Trump’s Immigration Tough Talk Collides with Economic Reality

Analysis by Kyle A. Lohmeier

Donald Trump’s tough talk on the campaign trail ran into political and economic reality late last month, according to Reuters, when the president sat down at a roundtable with representatives from 14 companies and organizations related to agriculture – an industry that could be hit hard by Trump’s proposed focus on immigration enforcement.

“…Trump said he did not want to create labor problems for farmers and would look into improving a program that brings in temporary agricultural workers on legal visas.

‘He assured us we would have plenty of access to workers,’ said Zippy Duvall, president of the American Farm Bureau Federation, one of 14 participants at the April 25 meeting with Trump and Agriculture Secretary Sonny Perdue,” Reuters reported.

Exactly how Trump will meet that assurance remains to be seen, however. Half of all U.S. crop workers are here illegally, according to the article which cited the U.S. Labor Department’s numbers. And, they’re doing necessary jobs that nobody else seems willing to do.

“During the roundtable, Luke Brubaker, a dairy farmer from Pennsylvania, described how immigration agents had recently picked up half a dozen chicken catchers working for a poultry transportation company in his county.

The employer tried to replace them with local hires, but within three hours all but one had quit, Brubaker told the gathering at the White House,” Reuters reported.

Odd, that in a nation where entitled children demand an EMT’s wages to run a deep-fryer, nobody wants to chase chickens for, presumably, minimum wage.

Of course, there is a way to bring seasonal immigrant workers into the nation legally – the H-2A visa program – but it turns out that being a government program, it’s a massive, inefficient hassle.

“Tom Demaline, president of Willoway Nurseries in Ohio, said he told the president about his struggles with the H-2A guestworker program, which he has used for 18 years.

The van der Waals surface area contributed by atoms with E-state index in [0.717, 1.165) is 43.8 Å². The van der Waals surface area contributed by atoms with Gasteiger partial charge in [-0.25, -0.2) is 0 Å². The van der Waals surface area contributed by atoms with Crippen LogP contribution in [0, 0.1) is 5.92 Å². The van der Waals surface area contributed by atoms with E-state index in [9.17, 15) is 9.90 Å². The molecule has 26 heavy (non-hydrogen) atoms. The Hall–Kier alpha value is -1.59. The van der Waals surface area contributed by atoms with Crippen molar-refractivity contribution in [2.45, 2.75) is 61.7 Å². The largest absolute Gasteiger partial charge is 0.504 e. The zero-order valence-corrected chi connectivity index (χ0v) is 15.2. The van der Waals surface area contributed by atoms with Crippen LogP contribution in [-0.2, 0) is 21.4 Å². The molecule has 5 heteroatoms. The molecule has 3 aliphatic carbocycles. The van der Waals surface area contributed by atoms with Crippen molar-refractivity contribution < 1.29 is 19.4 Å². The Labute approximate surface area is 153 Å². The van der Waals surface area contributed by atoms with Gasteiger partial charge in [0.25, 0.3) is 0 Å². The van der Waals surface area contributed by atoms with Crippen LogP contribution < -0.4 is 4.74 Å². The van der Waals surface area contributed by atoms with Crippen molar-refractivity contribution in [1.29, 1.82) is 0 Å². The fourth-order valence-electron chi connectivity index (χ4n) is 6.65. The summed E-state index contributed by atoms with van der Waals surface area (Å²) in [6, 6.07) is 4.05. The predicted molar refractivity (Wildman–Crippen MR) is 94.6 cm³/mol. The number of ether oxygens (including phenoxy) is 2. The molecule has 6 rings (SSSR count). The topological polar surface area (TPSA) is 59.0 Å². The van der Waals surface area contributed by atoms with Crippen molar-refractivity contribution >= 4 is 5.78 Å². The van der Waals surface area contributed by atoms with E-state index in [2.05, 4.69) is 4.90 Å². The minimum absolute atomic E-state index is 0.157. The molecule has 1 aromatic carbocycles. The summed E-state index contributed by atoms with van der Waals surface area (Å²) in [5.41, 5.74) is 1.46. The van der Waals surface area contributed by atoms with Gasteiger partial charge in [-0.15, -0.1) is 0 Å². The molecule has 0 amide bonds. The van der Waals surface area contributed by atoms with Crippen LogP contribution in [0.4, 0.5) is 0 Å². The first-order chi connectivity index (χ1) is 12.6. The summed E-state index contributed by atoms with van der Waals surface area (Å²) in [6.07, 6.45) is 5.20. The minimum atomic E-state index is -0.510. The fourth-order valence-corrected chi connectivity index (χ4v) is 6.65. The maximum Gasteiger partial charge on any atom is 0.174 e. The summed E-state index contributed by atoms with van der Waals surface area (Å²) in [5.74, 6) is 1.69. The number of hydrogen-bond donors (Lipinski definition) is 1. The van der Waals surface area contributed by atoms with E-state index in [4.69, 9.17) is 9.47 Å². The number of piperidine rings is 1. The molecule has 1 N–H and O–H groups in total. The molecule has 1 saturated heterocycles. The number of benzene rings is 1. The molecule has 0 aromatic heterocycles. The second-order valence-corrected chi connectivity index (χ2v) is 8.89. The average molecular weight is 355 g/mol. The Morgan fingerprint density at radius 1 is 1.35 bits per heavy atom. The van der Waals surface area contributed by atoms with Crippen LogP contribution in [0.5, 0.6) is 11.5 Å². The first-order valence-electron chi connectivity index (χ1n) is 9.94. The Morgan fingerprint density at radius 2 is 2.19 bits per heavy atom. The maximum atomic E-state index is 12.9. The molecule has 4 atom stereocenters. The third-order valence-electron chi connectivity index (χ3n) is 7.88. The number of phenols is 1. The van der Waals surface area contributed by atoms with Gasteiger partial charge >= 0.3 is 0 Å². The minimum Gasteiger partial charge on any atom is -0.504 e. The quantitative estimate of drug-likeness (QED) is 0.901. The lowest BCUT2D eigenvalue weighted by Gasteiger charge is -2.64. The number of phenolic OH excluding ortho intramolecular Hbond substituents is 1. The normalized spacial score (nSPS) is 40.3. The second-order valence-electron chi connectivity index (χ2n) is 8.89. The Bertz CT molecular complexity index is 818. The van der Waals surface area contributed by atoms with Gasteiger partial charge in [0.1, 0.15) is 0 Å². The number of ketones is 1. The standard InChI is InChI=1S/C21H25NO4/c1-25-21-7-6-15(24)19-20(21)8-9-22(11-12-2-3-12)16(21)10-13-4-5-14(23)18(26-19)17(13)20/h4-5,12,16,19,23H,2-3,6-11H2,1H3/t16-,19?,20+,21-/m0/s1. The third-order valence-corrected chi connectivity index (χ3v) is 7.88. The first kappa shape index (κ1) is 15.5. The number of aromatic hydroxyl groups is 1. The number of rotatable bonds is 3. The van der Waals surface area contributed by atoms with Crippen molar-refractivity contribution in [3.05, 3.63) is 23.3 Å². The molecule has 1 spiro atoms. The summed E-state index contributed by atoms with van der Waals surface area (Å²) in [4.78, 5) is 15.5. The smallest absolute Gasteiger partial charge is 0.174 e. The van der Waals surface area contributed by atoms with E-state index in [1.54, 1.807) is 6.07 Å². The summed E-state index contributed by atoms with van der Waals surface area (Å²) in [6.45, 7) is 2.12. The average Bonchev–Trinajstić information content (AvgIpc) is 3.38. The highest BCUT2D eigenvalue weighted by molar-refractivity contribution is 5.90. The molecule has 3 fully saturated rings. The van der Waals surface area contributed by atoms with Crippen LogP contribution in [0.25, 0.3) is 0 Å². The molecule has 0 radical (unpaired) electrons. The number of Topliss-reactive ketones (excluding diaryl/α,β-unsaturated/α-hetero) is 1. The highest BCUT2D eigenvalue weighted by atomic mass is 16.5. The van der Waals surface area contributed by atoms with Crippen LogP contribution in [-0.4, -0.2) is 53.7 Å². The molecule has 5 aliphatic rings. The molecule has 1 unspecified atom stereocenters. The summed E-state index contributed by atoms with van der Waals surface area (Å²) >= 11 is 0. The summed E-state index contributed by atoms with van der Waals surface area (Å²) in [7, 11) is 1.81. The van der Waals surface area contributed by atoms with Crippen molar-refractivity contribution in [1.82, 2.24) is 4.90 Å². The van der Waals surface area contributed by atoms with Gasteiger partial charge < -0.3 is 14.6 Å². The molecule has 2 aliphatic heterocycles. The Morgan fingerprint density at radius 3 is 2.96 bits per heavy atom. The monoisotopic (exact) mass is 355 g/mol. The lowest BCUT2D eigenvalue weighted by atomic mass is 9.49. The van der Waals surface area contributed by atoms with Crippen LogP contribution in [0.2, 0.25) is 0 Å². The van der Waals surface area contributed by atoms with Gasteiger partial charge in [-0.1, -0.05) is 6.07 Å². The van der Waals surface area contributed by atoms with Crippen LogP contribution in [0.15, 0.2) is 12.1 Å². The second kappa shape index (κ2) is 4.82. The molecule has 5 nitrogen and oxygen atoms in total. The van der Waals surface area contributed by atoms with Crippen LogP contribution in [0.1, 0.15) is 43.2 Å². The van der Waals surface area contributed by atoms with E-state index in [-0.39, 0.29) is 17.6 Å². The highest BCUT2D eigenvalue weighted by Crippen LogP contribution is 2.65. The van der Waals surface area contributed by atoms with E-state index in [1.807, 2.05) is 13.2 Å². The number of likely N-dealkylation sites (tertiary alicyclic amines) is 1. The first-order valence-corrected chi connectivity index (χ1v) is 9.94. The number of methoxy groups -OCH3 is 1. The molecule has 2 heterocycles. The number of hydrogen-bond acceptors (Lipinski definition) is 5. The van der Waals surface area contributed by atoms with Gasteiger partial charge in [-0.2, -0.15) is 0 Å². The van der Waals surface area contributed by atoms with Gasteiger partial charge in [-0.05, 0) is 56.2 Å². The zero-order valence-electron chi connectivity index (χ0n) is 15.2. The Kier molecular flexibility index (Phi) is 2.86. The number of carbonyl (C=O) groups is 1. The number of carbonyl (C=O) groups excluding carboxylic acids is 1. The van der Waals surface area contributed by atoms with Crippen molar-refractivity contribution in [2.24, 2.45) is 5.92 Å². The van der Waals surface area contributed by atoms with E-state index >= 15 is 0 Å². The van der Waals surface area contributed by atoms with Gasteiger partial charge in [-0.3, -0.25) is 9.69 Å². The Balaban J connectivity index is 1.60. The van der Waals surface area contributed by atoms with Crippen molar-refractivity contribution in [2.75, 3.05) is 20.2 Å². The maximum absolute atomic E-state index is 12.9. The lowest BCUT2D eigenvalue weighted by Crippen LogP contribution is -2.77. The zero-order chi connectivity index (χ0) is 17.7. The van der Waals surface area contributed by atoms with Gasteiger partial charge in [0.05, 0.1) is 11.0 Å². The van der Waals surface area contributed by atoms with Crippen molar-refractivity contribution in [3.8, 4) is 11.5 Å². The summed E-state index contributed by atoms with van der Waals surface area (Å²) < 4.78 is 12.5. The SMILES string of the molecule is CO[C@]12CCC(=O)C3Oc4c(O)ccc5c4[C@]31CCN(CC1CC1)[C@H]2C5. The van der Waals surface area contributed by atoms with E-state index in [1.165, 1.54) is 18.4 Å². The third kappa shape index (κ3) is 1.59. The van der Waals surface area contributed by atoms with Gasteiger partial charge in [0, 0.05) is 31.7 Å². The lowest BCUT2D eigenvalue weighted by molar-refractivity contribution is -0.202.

“He told Trump the program works in concept, but not in practice. ‘I brought up the bureaucracy and red tape,’ he said. ‘If the guys show up a week or two late, it puts crops in jeopardy. You are on pins and needles all year to make sure you get the workers and do everything right.’

While use of the program has steadily increased over the past decade, it still accounts for only about 10 percent of the estimated 1.3 million farmworkers in the country, according to government data. In 2016, the government granted 134,000 H-2A visas,” Reuters reported.

And, participating in the program at all requires farmers to provide free transportation to and from the USA as well as sets food, shelter and wage standards that are out of all proportion to the market.

The ag-industry representatives all asked Trump to come up with a way of streamlining the guest worker process and in the meantime hold off on arresting and deporting the people who pick most of our produce. Somehow, according to Reuters, some of those representatives left the meeting optimistic.

Last week, congressional democrats said they would introduce a bill to reward farmers who’ve worked two consecutive years in the USA with a “blue card” that protects them from deportation. This in and of itself isn’t a horrible idea in theory, it’s just that it’s the sort of idea that arises from an already stupid situation, i.e. America’s immigration policies and other laws.

What’s the problem, really, with “illegal immigration?” There isn’t, until said illegal immigrant starts receiving medical care and other taxpayer-funded assistance, since, being illegal, the immigrant doesn’t pay taxes into the system from which he or she is feeding from. And, occasionally, illegal immigrants commit crimes and sell drugs, so, this fact is useful when politicians like Trump want to gin up some enthusiasm for a dumb border wall or some other form of immigration control.

The smart answer to this perceived problem isn’t of course, to spend billions of dollars to install a massive hunk of dark-ages technology along the entire southern border of the United States – that’s, in fact the dumbshit solution. The smart answer is to simply end all welfare and other such assistance to everyone, including medical care. Also, end the war on drugs. Then, the only people inclined to come here at all will be those wanting to work since there’s no more free lunch and being able to buy heroin at Seven-Eleven had the predictable effect of cutting the legs off of the Mexican drug cartels.

Here we’d have a win-win-win-lose-lose situation. The winners would be the hard-working Mexican farmhands we rely on to eat, the farmers who employ them and the American people while the losers would be Big-Pharma and the federal government.

So, when viewed thusly, it’s pretty clear why we as a nation will be forever stuck doing things the dumb way; the dumb way always serves the interests of government and its cronies, and those are the only interests government exists to serve.


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